Let’s start with an obvious one. Eldrazi Tron is a quality deck choice to pair with Jund Death’s Shadow. The traditional G/X Tron decks may be in lower demand this weekend, considering G/B plays both Fatal Push and Collective Brutality and G/W plays Path to Exile, all cards that may be in high demand from other decks. This leaves G/R Tron as the most likely version of traditional Tron decks, but Grove of the Burnwillows is the only good payoff card that red offers right now.

Back to Eldrazi Tron, though, I think it’s a good choice for the team tournament. It can play a normal midrange game but has some percentage of games where it can go way over the top of other decks. I also recommend having Chalice of the Void in the maindeck for this tournament because there will be a higher number of non-interactive decks in the field, even though I haven’t played Chalice of the Void maindeck very often. All Is Dust is an underrated card in the deck, and I like Carl having access to three in the sideboard because it’s very good against Death’s Shadow and it’s necessary against Merfolk and Elves.

The one slight against Eldrazi Tron is that it doesn’t have a favorable Death’s Shadow matchup, but it’s still a power deck that has good matchups against most of the field. Bant Eldrazi may be the Eldrazi deck of choice for some people because of this, but playing Bant Eldrazi also eliminates a large portion of available deck choices.

I think Merfolk is a sneakily good choice right now in Modern overall, and definitely a good one for #GPSanAnt. Cavern of Souls is the only card from the manabase that other top decks may want, but it isn’t a necessity to have access to. Merfolk is on the short list of decks that I’m considering to pilot for the tournament; I haven’t been playing with Cavern of Souls and it hasn’t been a problem.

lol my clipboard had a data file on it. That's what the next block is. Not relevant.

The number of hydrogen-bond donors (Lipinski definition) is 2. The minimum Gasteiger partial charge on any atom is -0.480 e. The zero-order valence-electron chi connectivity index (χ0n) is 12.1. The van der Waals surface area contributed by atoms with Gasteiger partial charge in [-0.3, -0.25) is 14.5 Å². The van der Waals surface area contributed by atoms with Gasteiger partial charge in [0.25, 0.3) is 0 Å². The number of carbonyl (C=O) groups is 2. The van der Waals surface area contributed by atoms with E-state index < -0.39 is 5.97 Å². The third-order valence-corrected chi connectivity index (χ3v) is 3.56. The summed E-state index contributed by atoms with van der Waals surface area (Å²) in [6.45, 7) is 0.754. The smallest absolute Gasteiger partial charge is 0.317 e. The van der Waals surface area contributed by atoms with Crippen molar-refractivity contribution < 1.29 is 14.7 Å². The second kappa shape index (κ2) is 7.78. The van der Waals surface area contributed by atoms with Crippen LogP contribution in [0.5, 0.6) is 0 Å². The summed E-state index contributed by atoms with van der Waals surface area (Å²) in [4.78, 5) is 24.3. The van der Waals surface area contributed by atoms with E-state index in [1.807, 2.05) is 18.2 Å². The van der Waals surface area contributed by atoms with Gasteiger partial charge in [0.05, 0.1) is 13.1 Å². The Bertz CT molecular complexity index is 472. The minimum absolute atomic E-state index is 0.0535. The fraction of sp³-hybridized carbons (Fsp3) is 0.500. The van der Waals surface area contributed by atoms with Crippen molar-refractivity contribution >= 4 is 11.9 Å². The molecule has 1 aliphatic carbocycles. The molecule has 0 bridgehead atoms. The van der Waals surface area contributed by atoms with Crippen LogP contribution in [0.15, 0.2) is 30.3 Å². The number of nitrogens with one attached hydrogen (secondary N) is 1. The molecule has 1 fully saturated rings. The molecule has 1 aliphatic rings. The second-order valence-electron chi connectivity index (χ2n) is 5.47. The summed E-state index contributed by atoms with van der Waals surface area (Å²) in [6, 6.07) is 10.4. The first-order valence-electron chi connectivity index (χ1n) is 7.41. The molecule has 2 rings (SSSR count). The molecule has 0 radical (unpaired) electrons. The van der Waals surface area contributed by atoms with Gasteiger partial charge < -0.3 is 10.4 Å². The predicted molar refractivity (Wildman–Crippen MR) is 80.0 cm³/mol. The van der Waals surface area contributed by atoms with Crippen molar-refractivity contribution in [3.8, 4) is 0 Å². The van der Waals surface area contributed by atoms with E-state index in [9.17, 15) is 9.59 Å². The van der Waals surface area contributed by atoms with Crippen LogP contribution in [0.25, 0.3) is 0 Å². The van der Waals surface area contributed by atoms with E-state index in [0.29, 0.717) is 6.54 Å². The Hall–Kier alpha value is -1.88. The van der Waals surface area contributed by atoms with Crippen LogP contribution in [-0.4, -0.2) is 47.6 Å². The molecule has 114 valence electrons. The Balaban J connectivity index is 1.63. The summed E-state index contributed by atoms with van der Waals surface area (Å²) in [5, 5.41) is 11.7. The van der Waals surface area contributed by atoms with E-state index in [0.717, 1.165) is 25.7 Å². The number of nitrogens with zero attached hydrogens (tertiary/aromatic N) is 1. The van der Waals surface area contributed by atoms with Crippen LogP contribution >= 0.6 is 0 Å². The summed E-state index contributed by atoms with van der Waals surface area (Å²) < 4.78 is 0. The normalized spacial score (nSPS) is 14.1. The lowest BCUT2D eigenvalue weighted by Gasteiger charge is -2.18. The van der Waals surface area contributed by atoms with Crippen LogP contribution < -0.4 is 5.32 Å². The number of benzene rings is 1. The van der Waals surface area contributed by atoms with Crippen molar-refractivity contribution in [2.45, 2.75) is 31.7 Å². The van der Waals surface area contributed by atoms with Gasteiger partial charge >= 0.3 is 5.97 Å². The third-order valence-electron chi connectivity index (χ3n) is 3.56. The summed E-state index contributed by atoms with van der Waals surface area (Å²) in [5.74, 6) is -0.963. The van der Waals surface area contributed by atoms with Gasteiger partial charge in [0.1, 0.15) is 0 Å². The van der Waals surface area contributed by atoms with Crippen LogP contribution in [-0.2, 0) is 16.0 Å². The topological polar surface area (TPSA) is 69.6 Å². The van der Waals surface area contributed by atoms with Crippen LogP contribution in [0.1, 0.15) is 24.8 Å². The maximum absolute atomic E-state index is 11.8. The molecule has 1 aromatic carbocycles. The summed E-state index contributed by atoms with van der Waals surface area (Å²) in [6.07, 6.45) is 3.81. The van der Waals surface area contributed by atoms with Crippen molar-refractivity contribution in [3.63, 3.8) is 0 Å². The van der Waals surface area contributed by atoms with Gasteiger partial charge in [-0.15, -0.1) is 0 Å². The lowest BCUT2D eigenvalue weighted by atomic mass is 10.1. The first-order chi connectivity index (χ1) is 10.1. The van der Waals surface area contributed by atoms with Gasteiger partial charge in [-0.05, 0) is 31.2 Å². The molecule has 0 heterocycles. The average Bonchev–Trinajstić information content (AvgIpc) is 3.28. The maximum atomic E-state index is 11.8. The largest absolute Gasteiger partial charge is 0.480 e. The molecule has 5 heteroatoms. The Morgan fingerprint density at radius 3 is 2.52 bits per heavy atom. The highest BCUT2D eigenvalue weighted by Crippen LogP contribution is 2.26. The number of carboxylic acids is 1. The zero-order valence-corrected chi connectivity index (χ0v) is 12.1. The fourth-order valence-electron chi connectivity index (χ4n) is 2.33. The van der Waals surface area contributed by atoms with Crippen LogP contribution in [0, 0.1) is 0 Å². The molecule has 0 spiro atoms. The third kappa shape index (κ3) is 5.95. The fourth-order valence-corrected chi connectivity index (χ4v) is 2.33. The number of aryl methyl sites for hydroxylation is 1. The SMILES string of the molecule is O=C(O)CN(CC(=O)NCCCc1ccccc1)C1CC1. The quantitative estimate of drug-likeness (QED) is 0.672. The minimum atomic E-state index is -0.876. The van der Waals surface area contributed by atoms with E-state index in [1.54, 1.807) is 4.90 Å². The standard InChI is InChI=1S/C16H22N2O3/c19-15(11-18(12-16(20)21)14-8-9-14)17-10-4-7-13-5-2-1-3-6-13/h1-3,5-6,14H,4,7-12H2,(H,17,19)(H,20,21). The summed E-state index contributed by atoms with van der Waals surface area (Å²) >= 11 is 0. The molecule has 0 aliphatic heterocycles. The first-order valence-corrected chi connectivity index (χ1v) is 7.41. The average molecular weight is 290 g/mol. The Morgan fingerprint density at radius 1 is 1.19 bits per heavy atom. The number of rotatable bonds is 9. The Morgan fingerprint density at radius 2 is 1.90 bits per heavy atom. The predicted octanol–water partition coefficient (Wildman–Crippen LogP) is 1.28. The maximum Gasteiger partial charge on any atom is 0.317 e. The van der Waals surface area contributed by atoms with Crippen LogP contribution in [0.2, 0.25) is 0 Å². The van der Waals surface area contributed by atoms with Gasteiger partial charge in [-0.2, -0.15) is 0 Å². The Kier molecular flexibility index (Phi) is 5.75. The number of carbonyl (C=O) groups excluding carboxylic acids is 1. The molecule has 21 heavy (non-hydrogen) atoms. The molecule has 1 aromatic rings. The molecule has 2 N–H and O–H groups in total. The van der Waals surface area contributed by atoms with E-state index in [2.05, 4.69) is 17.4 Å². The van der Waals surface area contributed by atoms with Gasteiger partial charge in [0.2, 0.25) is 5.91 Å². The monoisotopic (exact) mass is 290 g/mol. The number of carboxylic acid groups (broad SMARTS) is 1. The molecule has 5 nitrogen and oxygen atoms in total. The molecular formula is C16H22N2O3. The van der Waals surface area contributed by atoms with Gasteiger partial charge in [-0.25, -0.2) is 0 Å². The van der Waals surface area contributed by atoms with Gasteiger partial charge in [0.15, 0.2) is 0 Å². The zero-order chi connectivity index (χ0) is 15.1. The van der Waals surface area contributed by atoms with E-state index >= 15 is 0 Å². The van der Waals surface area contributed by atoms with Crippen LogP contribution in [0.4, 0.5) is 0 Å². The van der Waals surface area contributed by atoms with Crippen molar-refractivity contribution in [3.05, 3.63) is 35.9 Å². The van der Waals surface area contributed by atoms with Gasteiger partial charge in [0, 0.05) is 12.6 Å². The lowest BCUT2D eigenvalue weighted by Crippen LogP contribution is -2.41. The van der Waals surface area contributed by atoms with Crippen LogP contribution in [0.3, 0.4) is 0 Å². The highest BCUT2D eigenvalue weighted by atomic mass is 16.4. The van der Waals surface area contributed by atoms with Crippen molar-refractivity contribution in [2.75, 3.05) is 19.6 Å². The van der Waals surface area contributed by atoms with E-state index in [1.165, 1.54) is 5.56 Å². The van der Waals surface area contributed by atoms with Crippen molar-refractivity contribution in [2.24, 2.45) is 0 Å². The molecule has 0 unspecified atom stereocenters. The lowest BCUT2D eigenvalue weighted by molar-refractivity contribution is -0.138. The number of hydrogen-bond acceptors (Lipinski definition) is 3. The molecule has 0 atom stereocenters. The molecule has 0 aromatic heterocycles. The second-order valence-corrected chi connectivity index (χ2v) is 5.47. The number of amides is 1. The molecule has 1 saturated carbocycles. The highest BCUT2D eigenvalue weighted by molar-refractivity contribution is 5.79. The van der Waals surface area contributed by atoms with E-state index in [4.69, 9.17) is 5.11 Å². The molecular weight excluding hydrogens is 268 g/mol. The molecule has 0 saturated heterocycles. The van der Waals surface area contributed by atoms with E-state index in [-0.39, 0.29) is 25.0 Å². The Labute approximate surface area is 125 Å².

I think the counterspells are the biggest pull to Merfolk right now because there are a ton of decks that can’t handle a fast clock paired with a little disruption. It’s one of the reason why Death’s Shadow is so good, but instead of using discard for the disruption, Merfolk uses counterspells. Master of Waves has been surprisingly poor, however, and with Fatal Push and Path to Exile being the two most prominent removal spells in the format, it may be time to leave the Master on the bench.

Elves and I aren’t necessarily on good terms because almost every deck I play these days gets destroyed by Elves, Merfolk included. This leads me to ask why aren’t more people playing Elves these days. It may even be Death’s Shadow’s worst matchup in the entire format. When looking at playing Elves for #GPSanAnt, the toughest part will be the manabase. If you have a Jund Death’s Shadow player on your team, then you’ll probably need to use a fetchless manabase so that you don’t have to rely on Overgrown Tomb, while Cavern of Souls may be problematic if you’re playing Bant Eldrazi. If you can work out a solid manabase, though, I think that Elves is a great choice right now in Modern.